“THE MINISTRY has cited the figure of 2,000 patient deaths per year from errors, but nobody has a clue. The companies that insure medical staffers are of course very pleased to see newspaper reports of such cases, as this enables them to raise premiums.”

While hearing hospital doctors discuss errors that harmed or could have hurt patients is very scary and could induce people to avoid hospitals, Donchin insisted that “there are 500 or so deaths on the roads every year, but nobody doesn’t decide not to travel because of this. In most cases, everything goes well; harmful errors are a small minority.” Donchin, who has reached retirement age, will soon stop his anesthesiology work, but Mor-Yosef has asked him to “return” on contract to continue his safety and error-prevention work.

AMONG THE changes that Donchin initiated are a mandatory briefing of operating room staffers with a printed checklist in the form of a large sign, easily read from a distance, attached to one wall. Before each operation, the team is required to go through the list to ensure that the patient is correctly identified, the correct organ or side to be operated on is named, and the blood type is checked and rechecked, noting whether the patient is allergic to a specific drug, if a biopsy needs to be taken or an X-ray done during the procedure (which will make the surgery take longer), the patient’s required position and other issues that if not clear could endanger the patient. In most cases, the person to be operated on is still awake, participates and sometimes makes comments or corrections.

Occasionally, when it’s a routine operation, staffers might say – ‘Forget the briefing; let’s go ahead and operate!’ – but Donchin insists on going through the procedure every time.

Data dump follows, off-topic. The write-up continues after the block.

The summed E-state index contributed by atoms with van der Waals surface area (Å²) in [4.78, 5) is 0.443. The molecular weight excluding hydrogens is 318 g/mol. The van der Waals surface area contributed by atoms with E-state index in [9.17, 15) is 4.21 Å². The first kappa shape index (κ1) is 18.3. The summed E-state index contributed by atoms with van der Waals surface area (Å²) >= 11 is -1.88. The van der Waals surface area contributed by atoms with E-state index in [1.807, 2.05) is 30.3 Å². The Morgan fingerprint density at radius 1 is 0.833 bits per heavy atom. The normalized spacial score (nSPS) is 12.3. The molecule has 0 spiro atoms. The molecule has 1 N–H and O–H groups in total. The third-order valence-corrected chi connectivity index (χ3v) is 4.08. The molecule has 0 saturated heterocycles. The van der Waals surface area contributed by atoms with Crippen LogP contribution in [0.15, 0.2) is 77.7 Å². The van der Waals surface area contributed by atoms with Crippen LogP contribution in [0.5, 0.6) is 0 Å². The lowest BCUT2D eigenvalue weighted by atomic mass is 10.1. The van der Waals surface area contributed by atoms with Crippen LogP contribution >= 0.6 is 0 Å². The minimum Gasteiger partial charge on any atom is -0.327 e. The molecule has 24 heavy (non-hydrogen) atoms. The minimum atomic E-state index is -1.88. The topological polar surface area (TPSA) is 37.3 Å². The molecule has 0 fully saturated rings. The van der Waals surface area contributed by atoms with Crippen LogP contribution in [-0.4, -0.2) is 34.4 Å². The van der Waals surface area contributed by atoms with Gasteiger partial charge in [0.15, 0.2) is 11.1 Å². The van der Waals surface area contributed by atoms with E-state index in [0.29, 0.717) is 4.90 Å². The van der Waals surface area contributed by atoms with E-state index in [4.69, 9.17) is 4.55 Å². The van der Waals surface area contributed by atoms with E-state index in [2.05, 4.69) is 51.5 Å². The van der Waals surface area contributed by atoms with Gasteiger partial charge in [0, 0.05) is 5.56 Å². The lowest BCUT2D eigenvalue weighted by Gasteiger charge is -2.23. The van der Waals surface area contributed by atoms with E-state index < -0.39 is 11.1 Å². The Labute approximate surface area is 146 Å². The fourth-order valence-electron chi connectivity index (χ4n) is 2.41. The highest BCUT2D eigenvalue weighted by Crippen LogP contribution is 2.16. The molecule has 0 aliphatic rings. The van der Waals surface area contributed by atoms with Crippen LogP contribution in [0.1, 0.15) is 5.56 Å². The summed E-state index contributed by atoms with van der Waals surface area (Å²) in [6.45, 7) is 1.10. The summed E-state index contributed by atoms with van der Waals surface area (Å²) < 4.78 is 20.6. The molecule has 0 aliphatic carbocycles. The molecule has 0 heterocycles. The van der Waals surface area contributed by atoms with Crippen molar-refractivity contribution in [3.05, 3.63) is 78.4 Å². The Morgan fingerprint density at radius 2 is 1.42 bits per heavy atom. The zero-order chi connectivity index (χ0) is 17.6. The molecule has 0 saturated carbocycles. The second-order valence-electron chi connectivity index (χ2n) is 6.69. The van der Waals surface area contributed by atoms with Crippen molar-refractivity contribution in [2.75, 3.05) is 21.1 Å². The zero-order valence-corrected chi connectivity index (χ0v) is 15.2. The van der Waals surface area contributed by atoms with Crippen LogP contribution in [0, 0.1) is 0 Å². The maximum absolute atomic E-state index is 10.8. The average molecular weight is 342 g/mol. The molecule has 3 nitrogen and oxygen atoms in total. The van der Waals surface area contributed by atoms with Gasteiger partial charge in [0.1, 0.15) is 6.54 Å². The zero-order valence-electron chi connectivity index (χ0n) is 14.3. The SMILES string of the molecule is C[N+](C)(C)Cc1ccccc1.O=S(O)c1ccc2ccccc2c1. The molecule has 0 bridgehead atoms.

The Health Ministry has told all the hospitals to use a printed checklist (not a formal briefing), “but I don’t know much it’s enforced.”

Donchin also removed potentially harmful potassium from departments, requiring it to be kept in a separate cabinet; potassium is given only to certain patients, such as those undergoing chemotherapy or those who don’t eat; if given to anyone else, it could be fatal. In a separate cabinet, it is handled more carefully, and users are required to make special calculations of dosage, he explained.

But he still hasn’t managed to persuade Hadassah staffers not to use their cellphone while treating a patient.

“I taught the first safety course for doctors in the world at Hadassah. The situation here is certainly better than it was 20 years ago, but still, despite published studies that measure efficacy, some doctors are not convinced that prevention will make a difference. Yet some Israeli hospitals and the health funds are beginning to show interest.”

Years ago, Donchin “by chance” met Prof. Dan Gopher, an industrial engineering expert at the Technion-Israel Institute of Technology in Haifa. “I learned from him and did two sabbaticals with him at the Technion.